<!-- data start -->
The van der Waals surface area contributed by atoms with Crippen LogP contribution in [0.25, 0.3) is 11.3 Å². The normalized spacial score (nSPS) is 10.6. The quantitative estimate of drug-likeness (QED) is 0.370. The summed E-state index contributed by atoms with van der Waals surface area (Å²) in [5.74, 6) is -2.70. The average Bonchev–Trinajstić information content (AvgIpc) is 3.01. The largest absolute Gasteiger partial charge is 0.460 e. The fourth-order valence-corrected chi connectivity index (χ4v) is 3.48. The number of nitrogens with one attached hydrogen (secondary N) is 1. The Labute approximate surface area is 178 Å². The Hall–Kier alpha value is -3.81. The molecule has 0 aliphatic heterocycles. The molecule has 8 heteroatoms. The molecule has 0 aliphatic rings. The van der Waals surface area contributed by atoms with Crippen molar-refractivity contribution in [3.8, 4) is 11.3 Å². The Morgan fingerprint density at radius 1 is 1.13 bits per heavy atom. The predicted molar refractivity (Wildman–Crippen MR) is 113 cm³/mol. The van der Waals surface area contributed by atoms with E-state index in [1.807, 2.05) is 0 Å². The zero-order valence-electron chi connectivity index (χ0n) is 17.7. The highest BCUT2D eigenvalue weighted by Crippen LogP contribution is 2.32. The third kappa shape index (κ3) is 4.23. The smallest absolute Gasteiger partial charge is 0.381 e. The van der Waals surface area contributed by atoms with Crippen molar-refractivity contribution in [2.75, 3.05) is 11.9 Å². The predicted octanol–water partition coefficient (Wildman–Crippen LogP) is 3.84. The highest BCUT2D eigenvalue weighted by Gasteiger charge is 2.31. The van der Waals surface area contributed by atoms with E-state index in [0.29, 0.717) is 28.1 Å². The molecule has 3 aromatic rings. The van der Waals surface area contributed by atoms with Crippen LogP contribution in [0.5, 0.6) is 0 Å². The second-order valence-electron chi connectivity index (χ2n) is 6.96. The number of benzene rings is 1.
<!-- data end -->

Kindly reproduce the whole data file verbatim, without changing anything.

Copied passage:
The van der Waals surface area contributed by atoms with Crippen LogP contribution in [0.25, 0.3) is 11.3 Å². The normalized spacial score (nSPS) is 10.6. The quantitative estimate of drug-likeness (QED) is 0.370. The summed E-state index contributed by atoms with van der Waals surface area (Å²) in [5.74, 6) is -2.70. The average Bonchev–Trinajstić information content (AvgIpc) is 3.01. The largest absolute Gasteiger partial charge is 0.460 e. The fourth-order valence-corrected chi connectivity index (χ4v) is 3.48. The number of nitrogens with one attached hydrogen (secondary N) is 1. The Labute approximate surface area is 178 Å². The Hall–Kier alpha value is -3.81. The molecule has 0 aliphatic heterocycles. The molecule has 8 heteroatoms. The molecule has 0 aliphatic rings. The van der Waals surface area contributed by atoms with Crippen molar-refractivity contribution in [3.8, 4) is 11.3 Å². The Morgan fingerprint density at radius 1 is 1.13 bits per heavy atom. The predicted molar refractivity (Wildman–Crippen MR) is 113 cm³/mol. The van der Waals surface area contributed by atoms with E-state index in [1.807, 2.05) is 0 Å². The zero-order valence-electron chi connectivity index (χ0n) is 17.7. The highest BCUT2D eigenvalue weighted by Crippen LogP contribution is 2.32. The third kappa shape index (κ3) is 4.23. The smallest absolute Gasteiger partial charge is 0.381 e. The van der Waals surface area contributed by atoms with Crippen molar-refractivity contribution in [2.75, 3.05) is 11.9 Å². The predicted octanol–water partition coefficient (Wildman–Crippen LogP) is 3.84. The highest BCUT2D eigenvalue weighted by Gasteiger charge is 2.31. The van der Waals surface area contributed by atoms with E-state index in [0.29, 0.717) is 28.1 Å². The molecule has 3 aromatic rings. The van der Waals surface area contributed by atoms with Crippen LogP contribution in [0.5, 0.6) is 0 Å². The second-order valence-electron chi connectivity index (χ2n) is 6.96. The number of benzene rings is 1.